“In the 2nd game, Ayumi led 13-5.  Maybe she thought she could win this match.  The thinking soon led to mistakes and misjudgements and Ayumi gave 5 consecutive points to Sun.  But Ayumi managed to get her focus back.  Those are the bad points and good points in this match.”

Tough day for China’s men

4 Chinese players appeared in the first round of the main draw.  8th seed Wang Zhengming lost to Hong Kong veteran Hu Yun 10-21.21-19.21-18.  That means  China will have no players in the bottom half of the draw while 3 compatriots will battle it out in the upper half.

Top seed Chen Long (pictured above) had an easy win in the first round.  But the World Champion have to face his team-mate and world #11 Tian Houwei in Tokyo today. And the winner will face either Lin Dan or Lee Chong Wei in the quarter-final.

“I can’t say my condition is at its best because my body is tired after the World Championships,” said Chen Long.  “But I want to make a good result here.  I got 2 World Championship gold medals, but my aim is to get a gold medal in the Olympics.  So I can keep my motivation to achieve that.”

In the other matches, Japanese veteran Takuma Ueda had to retire because he felt pain on his back.  Meanwhile, Lin Dan survived to play another day, against long-time rival Lee Chong Wei, but only after saving 5 match points in his second game with Korea’s Son Wan Ho (pictured).

Ma Jin bites the Korean dust.. again

Another big upset for the Chinese team came when  Korean #25 pair Go Ah Ra / Yoo Hae Won beat Chinese 5th seeds  Ma Jin / Tang Yuanting (pictured) for the second straight time. The first game went by the Chinese pace and Ma and Tang won easily 21-9.  But 2nd game was very close from start till the end. The Chinese grabbed a match point at 20-19 but couldn’t convert and the Koreans got away with it 24-22.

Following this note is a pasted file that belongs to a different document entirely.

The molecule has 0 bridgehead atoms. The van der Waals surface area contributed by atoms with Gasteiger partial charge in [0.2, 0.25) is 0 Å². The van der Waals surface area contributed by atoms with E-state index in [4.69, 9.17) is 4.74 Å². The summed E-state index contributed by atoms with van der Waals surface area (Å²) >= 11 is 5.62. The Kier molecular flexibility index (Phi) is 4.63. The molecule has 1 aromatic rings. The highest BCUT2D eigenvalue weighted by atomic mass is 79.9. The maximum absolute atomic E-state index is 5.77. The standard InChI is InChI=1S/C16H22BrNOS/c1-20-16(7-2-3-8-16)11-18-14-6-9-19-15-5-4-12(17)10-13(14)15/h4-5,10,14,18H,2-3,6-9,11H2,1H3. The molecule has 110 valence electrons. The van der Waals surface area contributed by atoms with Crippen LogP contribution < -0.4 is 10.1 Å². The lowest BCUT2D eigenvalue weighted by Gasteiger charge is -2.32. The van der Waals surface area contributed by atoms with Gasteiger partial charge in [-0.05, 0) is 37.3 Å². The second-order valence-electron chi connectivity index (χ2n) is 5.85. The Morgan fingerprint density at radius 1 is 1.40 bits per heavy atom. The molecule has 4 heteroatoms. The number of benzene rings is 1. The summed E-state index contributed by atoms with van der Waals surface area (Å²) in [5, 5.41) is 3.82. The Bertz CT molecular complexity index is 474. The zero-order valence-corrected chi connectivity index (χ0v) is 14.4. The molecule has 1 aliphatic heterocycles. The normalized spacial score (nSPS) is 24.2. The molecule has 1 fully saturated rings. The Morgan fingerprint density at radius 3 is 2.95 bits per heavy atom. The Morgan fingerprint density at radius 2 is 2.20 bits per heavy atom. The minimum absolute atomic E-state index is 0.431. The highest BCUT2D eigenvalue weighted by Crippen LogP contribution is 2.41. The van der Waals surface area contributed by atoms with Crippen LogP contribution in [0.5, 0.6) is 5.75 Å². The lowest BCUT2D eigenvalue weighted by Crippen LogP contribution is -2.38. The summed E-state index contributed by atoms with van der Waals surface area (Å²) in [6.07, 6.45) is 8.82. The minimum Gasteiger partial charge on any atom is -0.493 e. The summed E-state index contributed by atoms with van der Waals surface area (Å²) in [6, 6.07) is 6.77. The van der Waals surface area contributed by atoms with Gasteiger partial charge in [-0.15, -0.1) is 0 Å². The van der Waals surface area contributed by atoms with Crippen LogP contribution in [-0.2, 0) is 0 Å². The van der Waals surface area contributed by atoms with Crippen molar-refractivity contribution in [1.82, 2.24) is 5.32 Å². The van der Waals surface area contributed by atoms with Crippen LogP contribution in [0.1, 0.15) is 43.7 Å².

In the final game, it was also a close battle but it was Go and Yoo who took their chances to win 21-19.  The result was a repeat of the Koreans’ win at the World Championships last month, a victory that was their first over any Chinese pair in their 9 years as partners.

After the match, Ma Jin expressed what went through her mind: “I tried to calm down at the some important moments like match point, but I  couldn’t.  So we made a lot of mistakes.”

Yoo Hae Won enjoyed the moment: ” We tried to imagine that this was the final.  It worked.”

Misaki Matsutomo sprained her ankle during her first round match. The top seeds from Japan eventually finished their match but she was then carried out in a wheelchair after their win.  They didn’t announced their withdrawal, but partner Takahashi said that it would depend on the doctor’s analysis.

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Miyuki Komiya

About Miyuki Komiya

Miyuki Komiya is Badzine's correspondent in Japan. She joined the Badzine team in 2008 to provide coverage of the Japanese badminton scene. She has played badminton for more than 30 years and has been a witness to the modern history of Japanese badminton, both watching players become stronger on court and hearing the players comment on their increasing success over the years. Contact her at: miyuki @ badzine.net